Whatever your racket, you'll find ways to keep in practice as you travel if you really want to. Most big-city private tennis and swim clubs welcome foreign guests for a small fee, which is a good way to make friends as well as stay fit.

Get enough sleep. Know how much sleep you need to stay healthy (generally 7–8 hours per night). If I go more than two nights with fewer than six hours' sleep, I make it a priority to catch up — no matter how busy I am. Otherwise, I'm virtually guaranteed to get the sniffles.

Give yourself a break. Europe can do to certain travelers what southern France did to Vincent van Gogh. Romantics can get the sensory bends, patriots can get their flags burned, and anyone can suffer from culture shock. Europe is not particularly impressed by America or Americans, and it will challenge many things you always assumed were above the test of reason.

On a longer trip, it can be refreshing to take a break from Europe every so often. Enjoy a long, dark, air-conditioned trip back to California in a movie theater. Loiter in the lobby of a world-class hotel, where the local culture is lost under a big-business bucket of intercontinental whitewash. Or simply stop at a Starbucks. A taste of home can do wonders to refresh the struggling traveler's spirit.

Basic First Aid

It's tempting to go, go, go while you're in Europe — but if you're not careful you might push yourself to the point of getting sick. Be proactive to stay well. If you do get sick, take action to regain your health. (See my list of first-aid items to pack from home.)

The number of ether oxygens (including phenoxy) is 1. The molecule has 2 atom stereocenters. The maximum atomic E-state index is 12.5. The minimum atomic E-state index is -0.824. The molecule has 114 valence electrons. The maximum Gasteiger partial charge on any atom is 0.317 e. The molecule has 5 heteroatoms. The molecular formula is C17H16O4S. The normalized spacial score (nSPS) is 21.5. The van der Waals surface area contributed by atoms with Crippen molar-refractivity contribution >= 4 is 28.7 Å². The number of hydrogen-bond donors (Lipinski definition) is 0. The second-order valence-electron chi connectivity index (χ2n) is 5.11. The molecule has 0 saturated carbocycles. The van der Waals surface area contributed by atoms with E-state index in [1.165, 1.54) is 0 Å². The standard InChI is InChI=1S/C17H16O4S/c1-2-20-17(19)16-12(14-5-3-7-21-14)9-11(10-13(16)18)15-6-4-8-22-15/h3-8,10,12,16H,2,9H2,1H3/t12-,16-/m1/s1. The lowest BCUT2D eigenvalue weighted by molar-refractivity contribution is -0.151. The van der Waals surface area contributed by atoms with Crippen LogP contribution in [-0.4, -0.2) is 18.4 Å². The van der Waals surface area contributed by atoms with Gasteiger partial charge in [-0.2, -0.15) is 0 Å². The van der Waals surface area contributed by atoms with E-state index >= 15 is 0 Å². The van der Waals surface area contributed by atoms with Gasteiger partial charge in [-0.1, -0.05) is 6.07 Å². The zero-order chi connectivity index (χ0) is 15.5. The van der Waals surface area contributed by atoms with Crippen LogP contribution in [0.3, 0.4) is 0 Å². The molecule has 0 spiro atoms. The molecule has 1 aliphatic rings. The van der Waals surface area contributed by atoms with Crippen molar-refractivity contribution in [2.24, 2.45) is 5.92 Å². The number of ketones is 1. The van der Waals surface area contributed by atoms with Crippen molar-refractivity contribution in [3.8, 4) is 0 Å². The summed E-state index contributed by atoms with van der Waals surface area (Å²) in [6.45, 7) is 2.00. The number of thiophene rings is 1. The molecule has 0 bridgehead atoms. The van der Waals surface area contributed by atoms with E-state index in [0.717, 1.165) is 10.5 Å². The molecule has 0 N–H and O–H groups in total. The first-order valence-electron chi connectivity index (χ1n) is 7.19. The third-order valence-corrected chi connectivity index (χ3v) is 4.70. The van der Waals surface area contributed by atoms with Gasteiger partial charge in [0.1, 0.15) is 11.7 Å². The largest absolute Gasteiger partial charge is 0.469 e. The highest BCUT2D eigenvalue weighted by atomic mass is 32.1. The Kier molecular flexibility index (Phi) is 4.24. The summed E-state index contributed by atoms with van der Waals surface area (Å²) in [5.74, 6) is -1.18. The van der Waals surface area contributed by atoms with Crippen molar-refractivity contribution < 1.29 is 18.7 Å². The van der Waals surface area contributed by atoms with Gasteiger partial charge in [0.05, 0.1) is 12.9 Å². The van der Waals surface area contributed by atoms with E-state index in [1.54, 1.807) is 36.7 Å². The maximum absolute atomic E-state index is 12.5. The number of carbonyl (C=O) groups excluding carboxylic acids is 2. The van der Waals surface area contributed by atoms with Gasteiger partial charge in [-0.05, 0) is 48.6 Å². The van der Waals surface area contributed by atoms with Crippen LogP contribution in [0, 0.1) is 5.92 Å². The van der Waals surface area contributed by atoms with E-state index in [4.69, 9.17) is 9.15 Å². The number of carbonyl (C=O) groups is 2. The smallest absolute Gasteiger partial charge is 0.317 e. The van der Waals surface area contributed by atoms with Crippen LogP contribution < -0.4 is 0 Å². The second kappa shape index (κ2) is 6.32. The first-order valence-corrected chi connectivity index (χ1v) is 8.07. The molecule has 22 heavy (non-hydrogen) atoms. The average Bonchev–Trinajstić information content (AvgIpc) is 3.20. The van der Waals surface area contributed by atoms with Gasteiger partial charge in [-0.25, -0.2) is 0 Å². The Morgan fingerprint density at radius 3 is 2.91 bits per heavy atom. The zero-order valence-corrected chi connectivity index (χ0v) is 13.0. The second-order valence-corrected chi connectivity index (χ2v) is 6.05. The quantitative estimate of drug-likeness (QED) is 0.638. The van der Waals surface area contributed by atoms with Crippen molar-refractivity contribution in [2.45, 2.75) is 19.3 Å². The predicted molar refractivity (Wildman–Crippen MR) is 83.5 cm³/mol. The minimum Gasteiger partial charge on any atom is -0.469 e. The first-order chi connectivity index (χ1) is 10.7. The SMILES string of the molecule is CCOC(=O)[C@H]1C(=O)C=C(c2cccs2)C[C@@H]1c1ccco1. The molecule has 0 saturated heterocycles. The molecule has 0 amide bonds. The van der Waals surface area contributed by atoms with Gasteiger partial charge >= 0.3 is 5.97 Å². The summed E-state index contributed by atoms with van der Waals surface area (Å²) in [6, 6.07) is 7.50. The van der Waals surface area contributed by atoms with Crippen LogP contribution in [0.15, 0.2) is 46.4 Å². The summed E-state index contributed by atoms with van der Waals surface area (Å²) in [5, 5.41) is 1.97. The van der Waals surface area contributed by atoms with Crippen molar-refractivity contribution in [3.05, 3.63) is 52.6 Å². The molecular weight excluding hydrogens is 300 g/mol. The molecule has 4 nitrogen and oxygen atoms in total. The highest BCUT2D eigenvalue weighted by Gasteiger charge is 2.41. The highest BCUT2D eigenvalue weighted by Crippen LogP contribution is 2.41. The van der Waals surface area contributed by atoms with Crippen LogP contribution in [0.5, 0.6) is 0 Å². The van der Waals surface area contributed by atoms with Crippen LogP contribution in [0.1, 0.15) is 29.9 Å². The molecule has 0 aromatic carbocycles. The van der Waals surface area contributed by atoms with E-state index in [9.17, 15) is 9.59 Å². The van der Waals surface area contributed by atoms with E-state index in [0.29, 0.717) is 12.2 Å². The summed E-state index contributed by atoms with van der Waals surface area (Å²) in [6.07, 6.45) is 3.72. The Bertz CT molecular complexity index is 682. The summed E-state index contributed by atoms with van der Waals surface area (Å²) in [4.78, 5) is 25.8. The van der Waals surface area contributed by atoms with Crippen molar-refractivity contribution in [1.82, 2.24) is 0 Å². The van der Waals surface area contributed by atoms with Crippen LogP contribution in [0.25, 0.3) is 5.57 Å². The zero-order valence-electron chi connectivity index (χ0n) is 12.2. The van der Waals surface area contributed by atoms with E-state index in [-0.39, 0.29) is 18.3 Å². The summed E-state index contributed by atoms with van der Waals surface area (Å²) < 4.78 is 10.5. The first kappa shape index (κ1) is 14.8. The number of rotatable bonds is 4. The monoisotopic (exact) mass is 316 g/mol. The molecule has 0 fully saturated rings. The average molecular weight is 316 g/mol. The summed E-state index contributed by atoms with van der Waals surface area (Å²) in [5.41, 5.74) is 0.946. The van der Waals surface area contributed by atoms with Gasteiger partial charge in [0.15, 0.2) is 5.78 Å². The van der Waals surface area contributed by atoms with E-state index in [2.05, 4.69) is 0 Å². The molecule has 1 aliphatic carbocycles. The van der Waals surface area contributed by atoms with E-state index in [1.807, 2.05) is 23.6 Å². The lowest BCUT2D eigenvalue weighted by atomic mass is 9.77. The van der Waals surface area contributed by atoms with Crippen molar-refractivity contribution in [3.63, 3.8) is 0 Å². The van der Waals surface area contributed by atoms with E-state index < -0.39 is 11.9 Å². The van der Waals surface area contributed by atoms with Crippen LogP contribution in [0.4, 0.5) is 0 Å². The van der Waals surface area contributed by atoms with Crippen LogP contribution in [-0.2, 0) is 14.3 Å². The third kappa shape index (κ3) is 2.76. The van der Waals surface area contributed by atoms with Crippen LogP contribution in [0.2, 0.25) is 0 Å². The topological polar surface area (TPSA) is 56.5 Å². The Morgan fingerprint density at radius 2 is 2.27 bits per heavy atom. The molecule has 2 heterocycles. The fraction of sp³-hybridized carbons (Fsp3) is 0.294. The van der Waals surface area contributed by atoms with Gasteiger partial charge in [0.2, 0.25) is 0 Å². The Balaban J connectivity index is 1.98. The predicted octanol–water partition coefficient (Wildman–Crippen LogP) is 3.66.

Headaches and Other Aches: Try requesting "paracetamol" to get acetaminophen (Tylenol) when you need to soothe headaches, sore feet, bruises, Italian traffic, and other minor problems.

Fever: A high fever merits medical attention, particularly for children. A normal temperature of 98.6° Fahrenheit equals 37° Celsius. If your thermometer reads 40°C, you're boiling at 104°F. You can use acetaminophen to bring down a fever, along with putting cold washcloths on your forehead for relief.

Colds: If you're feeling run-down, get lots of sleep and force fluids. (My trick during the hectic scramble of TV production is to suck on tablets of vitamin C and zinc.) Stock each place you stay with boxes of juice upon arrival. Pseudoephedrine (Sudafed) and other cold capsules are usually available but may not come in as many varieties as you're used to at home — and, as in the US, there may be limits on how much you can buy.

Abrasions: Clean abrasions thoroughly with soap to prevent or control infection, and cover with a clean bandage. First-aid supplies are readily available at phramacies throughout Europe.

Blisters and Chafing: Moleskin, cushioned blister bandages, tape, or double-layer socks can prevent or lessen problems with your feet. Cover any irritated area before it blisters. Avoid problems by breaking in your shoes in advance and wearing good socks. Many walkers swear by anti-blister balm sold in running shops and sporting-goods stores (apply it anywhere friction may cause a problem).